Submitted to: Book Chapter
Publication Type: Book / Chapter
Publication Acceptance Date: January 30, 2003
Publication Date: January 15, 2004
Citation: Knight, S.S., Welch, T.D. 2004. Evaluation of watershed management practices on oxbow lake ecology and water quality. In: Nett, Mary, Locke, Martin A., Pennington, Dean (Eds.), Water Quality Assessments in the Mississippi Delta, Regional Solutions, National Scope. ACS Symposium Series 877, American Chemical Society, Oxford University Press, Washington, D.C. pp. 119-133. Interpretive Summary: Oxbow lakes are important sports fishery resources that are formed as river channels meander across the landscape. Non-point source pollution from agricultural runoff has impaired water quality and damaged fisheries productivity in many Mississippi Delta oxbows. Combinations of best management practices (BMPs) were tested in three oxbow lake watershed and shown improve fish populations by removing sediment. Water clarity improved, plankton populations increased and sports fish were successfully restocked. This research demonstrates the value of BMP in reducing pollution and improving lake ecology and water quality. This information may be used by the Natural Resources Conservation Service and the U. S. Environmental Protection Agency during the implementation phase of Total Maximum Daily Load development and in farm conservation plans.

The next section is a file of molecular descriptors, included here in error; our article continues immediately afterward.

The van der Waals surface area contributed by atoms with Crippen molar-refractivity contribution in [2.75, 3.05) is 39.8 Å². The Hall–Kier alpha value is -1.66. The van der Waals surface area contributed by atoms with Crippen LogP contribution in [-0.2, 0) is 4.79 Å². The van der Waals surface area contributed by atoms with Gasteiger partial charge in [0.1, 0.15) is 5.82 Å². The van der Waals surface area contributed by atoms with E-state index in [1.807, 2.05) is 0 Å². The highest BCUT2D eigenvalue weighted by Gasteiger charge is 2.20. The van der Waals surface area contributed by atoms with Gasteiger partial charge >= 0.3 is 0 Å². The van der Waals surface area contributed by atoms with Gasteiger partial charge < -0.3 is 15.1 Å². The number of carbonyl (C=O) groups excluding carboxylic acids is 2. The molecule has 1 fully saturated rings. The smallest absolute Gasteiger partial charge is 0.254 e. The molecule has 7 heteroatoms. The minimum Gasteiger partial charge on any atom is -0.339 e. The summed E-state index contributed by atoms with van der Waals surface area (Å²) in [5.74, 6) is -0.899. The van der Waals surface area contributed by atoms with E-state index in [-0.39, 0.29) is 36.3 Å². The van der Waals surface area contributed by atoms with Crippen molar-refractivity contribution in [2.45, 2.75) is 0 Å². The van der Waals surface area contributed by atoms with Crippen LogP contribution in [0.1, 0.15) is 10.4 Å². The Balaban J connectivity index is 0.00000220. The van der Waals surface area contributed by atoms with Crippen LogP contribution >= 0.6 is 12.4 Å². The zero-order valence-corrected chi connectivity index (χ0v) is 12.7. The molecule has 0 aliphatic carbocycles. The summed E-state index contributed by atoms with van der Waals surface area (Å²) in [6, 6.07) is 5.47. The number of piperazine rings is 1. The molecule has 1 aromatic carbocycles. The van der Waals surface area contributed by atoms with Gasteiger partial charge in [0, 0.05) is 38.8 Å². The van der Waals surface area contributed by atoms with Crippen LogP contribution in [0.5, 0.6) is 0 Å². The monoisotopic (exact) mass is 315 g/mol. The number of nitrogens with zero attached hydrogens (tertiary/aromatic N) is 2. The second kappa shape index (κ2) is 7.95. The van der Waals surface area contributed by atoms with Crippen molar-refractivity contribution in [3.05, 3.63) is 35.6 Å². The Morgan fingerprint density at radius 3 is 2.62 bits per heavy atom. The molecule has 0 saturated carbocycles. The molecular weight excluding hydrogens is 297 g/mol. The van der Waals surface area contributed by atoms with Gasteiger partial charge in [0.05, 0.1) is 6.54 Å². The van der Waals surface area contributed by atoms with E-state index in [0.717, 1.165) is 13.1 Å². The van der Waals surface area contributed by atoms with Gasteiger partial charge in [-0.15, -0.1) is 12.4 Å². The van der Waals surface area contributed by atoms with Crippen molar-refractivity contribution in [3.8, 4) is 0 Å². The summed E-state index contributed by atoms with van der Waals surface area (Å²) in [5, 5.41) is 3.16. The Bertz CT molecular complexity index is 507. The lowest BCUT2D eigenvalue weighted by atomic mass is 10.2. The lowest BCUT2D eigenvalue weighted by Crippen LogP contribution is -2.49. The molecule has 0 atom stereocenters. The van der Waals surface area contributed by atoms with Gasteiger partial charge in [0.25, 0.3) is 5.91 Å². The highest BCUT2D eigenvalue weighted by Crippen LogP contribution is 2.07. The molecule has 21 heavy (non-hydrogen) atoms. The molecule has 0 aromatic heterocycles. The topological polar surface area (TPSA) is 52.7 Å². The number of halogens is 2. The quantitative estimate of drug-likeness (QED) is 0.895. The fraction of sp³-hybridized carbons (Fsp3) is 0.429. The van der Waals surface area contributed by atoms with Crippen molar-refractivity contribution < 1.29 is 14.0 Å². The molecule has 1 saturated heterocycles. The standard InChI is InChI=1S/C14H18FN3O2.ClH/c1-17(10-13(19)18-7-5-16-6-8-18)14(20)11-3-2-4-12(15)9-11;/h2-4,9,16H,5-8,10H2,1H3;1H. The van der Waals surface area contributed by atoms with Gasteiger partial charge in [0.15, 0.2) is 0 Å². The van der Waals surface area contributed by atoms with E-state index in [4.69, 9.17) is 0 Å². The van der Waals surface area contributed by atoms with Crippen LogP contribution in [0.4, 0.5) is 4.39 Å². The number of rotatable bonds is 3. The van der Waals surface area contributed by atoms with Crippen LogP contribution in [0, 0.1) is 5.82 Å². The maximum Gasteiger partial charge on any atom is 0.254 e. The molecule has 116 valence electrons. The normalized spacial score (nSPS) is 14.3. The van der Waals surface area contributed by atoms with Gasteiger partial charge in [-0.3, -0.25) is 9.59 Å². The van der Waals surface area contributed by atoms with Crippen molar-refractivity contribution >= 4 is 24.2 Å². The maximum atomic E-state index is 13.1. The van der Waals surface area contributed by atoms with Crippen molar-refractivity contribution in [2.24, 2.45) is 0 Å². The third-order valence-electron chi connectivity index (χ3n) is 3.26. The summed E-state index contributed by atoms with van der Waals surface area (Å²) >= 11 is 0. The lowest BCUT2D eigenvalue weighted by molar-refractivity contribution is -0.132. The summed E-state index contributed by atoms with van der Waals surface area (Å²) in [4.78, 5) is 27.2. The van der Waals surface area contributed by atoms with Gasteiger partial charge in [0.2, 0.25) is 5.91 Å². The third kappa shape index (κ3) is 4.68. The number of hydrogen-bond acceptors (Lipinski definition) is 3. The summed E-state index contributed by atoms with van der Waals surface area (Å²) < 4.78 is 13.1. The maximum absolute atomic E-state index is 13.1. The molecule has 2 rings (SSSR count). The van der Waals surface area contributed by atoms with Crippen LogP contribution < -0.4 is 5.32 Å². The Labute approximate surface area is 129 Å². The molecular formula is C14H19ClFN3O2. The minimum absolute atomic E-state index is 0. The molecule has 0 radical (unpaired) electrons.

Technical Abstract: Much of the worldwide loss of aquatic habitats has been attributed to draining and clearing for agriculture as well as non-point source pollution associated with agricultural runoff. Mississippi Delta Management Systems Evaluation Area (MSEA) project was designed to development and test land and cultural treatments targeted to reduce sediment and associated pollutants entering oxbow lake watersheds. Lake water quality prior to the implementation of best management practices (BMPs) indicated ecologically damaged systems due to excessive suspended sediment. Improvements in water quality were realized through the use of cultural and structural BMPs. Sediments were decreased 34 to 59%, while Secchi visibility and chlorophyll generally increased. Significant improvements in water quality occurred in lakes, which featured cultural practices and combinations of cultural and structural practices respectively. Prior to BMP implementation fish species richness was relatively low and sports fishes were poorly represented. Post-BMP fish sampling indicate successful renovation of lakes with cultural practices and combinations of cultural and structural practices. Bass, lacking in two of the lakes before renovation and restocking, were successfully reestablished in these two lakes. Results indicate that cultural BMPs play a significant role in improving lake water quality and may be needed in addition to structural measures insure improve fisheries.